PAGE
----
SAN ANTONIO (July 10, 2013) — The University of Texas System Board of Regents on July 9 announced that eight exemplary faculty members of The University of Texas Health Science Center San Antonio will receive the Regents’ Outstanding Teaching Awards (ROTA) for 2013.
The eight honorees from the Health Science Center are:
- Sarah Gill, Ph.D., RN, IBCLC, professor of family and community health systems in the School of Nursing;
- Thomas King, Ph.D., Distinguished Teaching Professor of cellular and structural biology and obstetrics and gynecology in the School of Medicine;
- George Kudolo, Ph.D., FAIC, FACB, Distinguished Teaching Professor of clinical laboratory sciences in the School of Health Professions and director, Graduate Toxicology Program;
- Michael Lichtenstein, M.D., M.Sc., the F. Carter Pannill Jr. Professor of Medicine in the School of Medicine, chief of the Division of Geriatrics, Gerontology and Palliative Medicine, and co-principal investigator of the Institute for the Integration of Medicine and Science;
- Glen Medellin, M.D., FAAP, interim division chief of general pediatrics, Greehey Distinguished Chair in Palliative Care for Children, Distinguished Teaching Professor and associate professor of pediatrics in the School of Medicine;
- Charleen Moore, Ph.D., Distinguished Teaching Professor and Piper Professor of cellular and structural biology in the School of Medicine;
- Rajam Ramamurthy, M.D., Rita and William Head Distinguished Professor of Environmental and Developmental Neonatology and clinical professor of pediatrics/neonatology in the School of Medicine;
- Gregory Spackman, D.D.S., M.B.A., professor of oral and maxillofacial surgery in the Dental School.
“These distinguished faculty honorees represent the full breadth of the Health Science Center, from nursing to health professions to medicine to dentistry and from bench scientist to educator to clinician,” said William L. Henrich, M.D., MACP, president of the Health Science Center. “I am deeply proud of their individual and collective efforts that have led to their being honored by the Regents in this way.”
Each faculty honoree receives an unrestricted check for $25,000. Current and past honorees are showcased on the UT System’s ROTA website. Thirty-one faculty of the System’s other five health institutions also are receiving the awards this month.
The ROTA program was established in 2008 for academic institutions and in 2012 for health institutions. Since the program began, the Board of Regents has distributed $12 million in cash awards to faculty members who have demonstrated extraordinary classroom performance and dedication to innovation.
Brief snapshots of the honorees’ achievements follow.
Dr. Sarah Gill’s area of excellence is maternal and child health nursing, qualitative research methods, lactation consulting and mentoring. Dr. Gill has demonstrated excellence in teaching students at the baccalaureate, master and doctoral levels.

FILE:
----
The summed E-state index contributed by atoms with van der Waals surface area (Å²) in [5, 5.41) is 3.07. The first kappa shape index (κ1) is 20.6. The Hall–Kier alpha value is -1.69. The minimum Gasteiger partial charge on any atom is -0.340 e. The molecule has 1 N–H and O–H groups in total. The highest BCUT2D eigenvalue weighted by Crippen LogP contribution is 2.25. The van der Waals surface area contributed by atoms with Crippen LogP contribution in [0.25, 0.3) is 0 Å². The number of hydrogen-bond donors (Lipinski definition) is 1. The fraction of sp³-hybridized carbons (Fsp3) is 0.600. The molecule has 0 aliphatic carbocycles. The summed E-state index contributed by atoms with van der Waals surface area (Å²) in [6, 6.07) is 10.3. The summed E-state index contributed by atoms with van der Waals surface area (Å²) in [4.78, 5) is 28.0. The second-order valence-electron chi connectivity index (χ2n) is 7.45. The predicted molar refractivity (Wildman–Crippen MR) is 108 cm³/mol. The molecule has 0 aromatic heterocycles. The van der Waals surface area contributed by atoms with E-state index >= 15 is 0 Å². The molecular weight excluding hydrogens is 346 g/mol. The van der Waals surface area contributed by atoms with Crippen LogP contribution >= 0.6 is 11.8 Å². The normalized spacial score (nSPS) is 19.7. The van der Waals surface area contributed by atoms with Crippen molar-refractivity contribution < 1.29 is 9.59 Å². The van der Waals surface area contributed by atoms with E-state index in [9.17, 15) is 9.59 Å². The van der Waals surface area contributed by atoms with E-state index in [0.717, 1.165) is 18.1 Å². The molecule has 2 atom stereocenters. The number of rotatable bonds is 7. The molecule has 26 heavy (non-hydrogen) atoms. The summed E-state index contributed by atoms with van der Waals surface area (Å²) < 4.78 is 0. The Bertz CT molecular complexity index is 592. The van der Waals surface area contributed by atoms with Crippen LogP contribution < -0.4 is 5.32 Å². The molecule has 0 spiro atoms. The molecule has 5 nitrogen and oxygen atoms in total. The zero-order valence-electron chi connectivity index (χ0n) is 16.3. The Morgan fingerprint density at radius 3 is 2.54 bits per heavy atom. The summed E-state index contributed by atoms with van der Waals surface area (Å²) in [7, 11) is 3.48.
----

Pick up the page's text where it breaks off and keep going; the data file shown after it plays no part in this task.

Dr. Thomas King, in collaboration with colleagues and with funding from AT&T, developed Virtual Microscopy for Health Professionals, a comprehensive set of digitally scanned color images of human tissue specimens which all but replaces use of the traditional light microscope and glass slides to teach histology and pathology to medical and dental students.
Dr. George Kudolo’s goals include producing highly educated, well-rounded laboratory and health care workers. His courses contain clinical or postmortem cases to encourage problem solving and tests focus on this rather than on repeating lists of facts.
Dr. Michael Lichtenstein’s success as division chief of Geriatrics, Gerontology and Palliative Medicine is measured by the career development of his faculty, fellows and students. He has spearheaded the development of a series of research education programs that reach a broad range of scientists and health professionals at the Health Science Center and in the UT System.
Dr. Glen Medellin models humanistic values, traits and behaviors for medical students, residents and fellows, and is a tireless source of guidance and mentorship for students. He has taught in a range of settings (inpatient, outpatient, hospice, private practice) and has utilized a variety of teaching methods over his 15 years on the faculty.
Dr. Charleen Moore, originally a clinical cytogeneticist and clinical geneticist, transformed herself into an expert in human anatomy. Her anatomy colleagues think highly of her contributions and students appreciate the way she will help them to work their way through a difficult dissection or concept.
Dr. Rajam Ramamurthy, whose primary area of practice is neonatology, has demonstrated exemplary performance in curriculum development, mentoring and educational leadership. She has led a longtime program, PREMIEre, that enhances development of former premature infants.
Dr. Gregory Spackman facilitates learning in creative ways, demonstrates compassion for the welfare of patients who receive care in the Dental School’s oral surgery clinics, and provides indispensable and professional devotion to the educational management of the school.
The University of Texas Health Science Center at San Antonio, one of the country’s leading health sciences universities, ranks in the top 3 percent of all institutions worldwide receiving National Institutes of Health funding. The university’s schools of medicine, nursing, dentistry, health professions and graduate biomedical sciences have produced approximately 28,000 graduates. The $736 million operating budget supports eight campuses in San Antonio, Laredo, Harlingen and Edinburg. For more information on the many ways “We make lives better®,” visit www.uthscsa.edu.